Namibia, officially the Republic of Namibia, is a country in southern Africa on the Atlantic coast. It shares borders with Angola, and Zambia to the north, Botswana to the east, and South Africa to the south.
The Namibian landscape consists primarily of central highlands, of which the highest point is the Konigstein at 2,606 metres (8,411 feet). The central plateau runs from north to south, bordered by the Namib Desert and its coastal plains to the west, the Orange River to the south, and the Kalahari Desert to the east.
A remarkable strip of land in the northeast, known as the Caprivi Strip is the vestige of a narrow corridor demarcated for the German Empire to access the Zambezi River.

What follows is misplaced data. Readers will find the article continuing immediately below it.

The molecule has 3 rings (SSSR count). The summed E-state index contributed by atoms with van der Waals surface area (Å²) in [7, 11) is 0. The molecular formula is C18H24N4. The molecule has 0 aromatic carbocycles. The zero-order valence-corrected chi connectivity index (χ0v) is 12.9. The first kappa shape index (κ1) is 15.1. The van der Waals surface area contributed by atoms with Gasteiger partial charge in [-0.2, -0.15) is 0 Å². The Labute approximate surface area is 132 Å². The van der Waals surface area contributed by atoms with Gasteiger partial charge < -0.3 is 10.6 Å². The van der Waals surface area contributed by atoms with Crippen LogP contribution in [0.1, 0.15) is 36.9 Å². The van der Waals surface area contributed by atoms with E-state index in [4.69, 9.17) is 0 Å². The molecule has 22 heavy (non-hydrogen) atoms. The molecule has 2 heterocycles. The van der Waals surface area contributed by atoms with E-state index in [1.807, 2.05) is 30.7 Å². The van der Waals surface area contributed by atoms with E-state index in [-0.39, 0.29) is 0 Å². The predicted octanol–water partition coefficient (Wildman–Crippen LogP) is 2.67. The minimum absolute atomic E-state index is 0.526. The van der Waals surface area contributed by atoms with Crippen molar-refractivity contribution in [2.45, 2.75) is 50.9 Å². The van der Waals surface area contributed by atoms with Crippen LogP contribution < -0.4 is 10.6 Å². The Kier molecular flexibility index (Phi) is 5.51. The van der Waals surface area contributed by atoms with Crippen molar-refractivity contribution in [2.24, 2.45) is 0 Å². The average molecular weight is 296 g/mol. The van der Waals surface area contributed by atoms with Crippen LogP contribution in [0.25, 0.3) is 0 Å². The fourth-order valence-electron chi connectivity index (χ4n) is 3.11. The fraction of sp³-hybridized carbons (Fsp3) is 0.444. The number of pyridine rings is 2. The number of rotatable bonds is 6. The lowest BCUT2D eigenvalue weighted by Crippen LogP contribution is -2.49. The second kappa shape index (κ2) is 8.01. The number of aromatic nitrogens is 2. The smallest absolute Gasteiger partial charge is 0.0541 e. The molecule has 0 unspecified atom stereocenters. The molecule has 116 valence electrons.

The Namibian climate ranges from desert to subtropical, and is generally hot and dry; precipitation is sparse and erratic. The cold, north-flowing Benguela current accounts for some of the low precipitation. Besides the capital city Windhoek in the centre of the country, other important towns are the ports of Walvis Bay and Swakopmund, as well as Oshakati, Grootfontein, Tsumeb and Keetmanshoop.
The economy is very dependent on the extraction and processing of minerals for export. Mining accounts for 20% of the GDP.
Although per capita GDP is five times the per capita GDP of Africa's poorest countries, the majority of Namibia's people live in pronounced poverty because of large-scale unemployment.